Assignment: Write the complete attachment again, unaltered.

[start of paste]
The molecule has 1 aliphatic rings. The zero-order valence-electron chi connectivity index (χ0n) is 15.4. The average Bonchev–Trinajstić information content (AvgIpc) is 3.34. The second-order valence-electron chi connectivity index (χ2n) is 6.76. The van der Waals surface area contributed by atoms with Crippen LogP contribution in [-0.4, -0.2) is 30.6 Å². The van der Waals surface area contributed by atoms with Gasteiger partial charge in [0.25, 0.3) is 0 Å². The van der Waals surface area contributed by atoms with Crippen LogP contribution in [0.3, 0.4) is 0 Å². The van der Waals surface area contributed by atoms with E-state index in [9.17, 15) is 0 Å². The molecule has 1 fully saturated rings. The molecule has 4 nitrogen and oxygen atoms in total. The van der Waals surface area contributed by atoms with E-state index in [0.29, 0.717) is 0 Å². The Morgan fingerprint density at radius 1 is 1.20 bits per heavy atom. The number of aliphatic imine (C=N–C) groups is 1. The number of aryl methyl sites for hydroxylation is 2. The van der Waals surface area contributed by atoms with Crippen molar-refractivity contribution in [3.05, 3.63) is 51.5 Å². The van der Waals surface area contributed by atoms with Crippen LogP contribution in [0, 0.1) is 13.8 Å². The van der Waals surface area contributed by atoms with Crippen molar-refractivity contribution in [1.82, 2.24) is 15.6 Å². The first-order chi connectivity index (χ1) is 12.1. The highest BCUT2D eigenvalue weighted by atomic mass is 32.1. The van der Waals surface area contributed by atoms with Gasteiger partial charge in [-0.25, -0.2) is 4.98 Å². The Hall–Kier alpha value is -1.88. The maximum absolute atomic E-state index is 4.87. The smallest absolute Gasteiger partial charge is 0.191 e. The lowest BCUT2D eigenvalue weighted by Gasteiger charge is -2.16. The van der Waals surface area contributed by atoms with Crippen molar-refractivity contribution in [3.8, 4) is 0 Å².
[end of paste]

The molecule has 1 aliphatic rings. The zero-order valence-electron chi connectivity index (χ0n) is 15.4. The average Bonchev–Trinajstić information content (AvgIpc) is 3.34. The second-order valence-electron chi connectivity index (χ2n) is 6.76. The van der Waals surface area contributed by atoms with Crippen LogP contribution in [-0.4, -0.2) is 30.6 Å². The van der Waals surface area contributed by atoms with Gasteiger partial charge in [0.25, 0.3) is 0 Å². The van der Waals surface area contributed by atoms with Crippen LogP contribution in [0.3, 0.4) is 0 Å². The van der Waals surface area contributed by atoms with E-state index in [9.17, 15) is 0 Å². The molecule has 1 fully saturated rings. The molecule has 4 nitrogen and oxygen atoms in total. The van der Waals surface area contributed by atoms with E-state index in [0.29, 0.717) is 0 Å². The Morgan fingerprint density at radius 1 is 1.20 bits per heavy atom. The number of aliphatic imine (C=N–C) groups is 1. The number of aryl methyl sites for hydroxylation is 2. The van der Waals surface area contributed by atoms with Crippen molar-refractivity contribution in [3.05, 3.63) is 51.5 Å². The van der Waals surface area contributed by atoms with Crippen LogP contribution in [0, 0.1) is 13.8 Å². The van der Waals surface area contributed by atoms with Crippen molar-refractivity contribution in [1.82, 2.24) is 15.6 Å². The first-order chi connectivity index (χ1) is 12.1. The highest BCUT2D eigenvalue weighted by atomic mass is 32.1. The van der Waals surface area contributed by atoms with Gasteiger partial charge in [-0.25, -0.2) is 4.98 Å². The Hall–Kier alpha value is -1.88. The maximum absolute atomic E-state index is 4.87. The smallest absolute Gasteiger partial charge is 0.191 e. The lowest BCUT2D eigenvalue weighted by Gasteiger charge is -2.16. The van der Waals surface area contributed by atoms with Crippen molar-refractivity contribution in [3.8, 4) is 0 Å².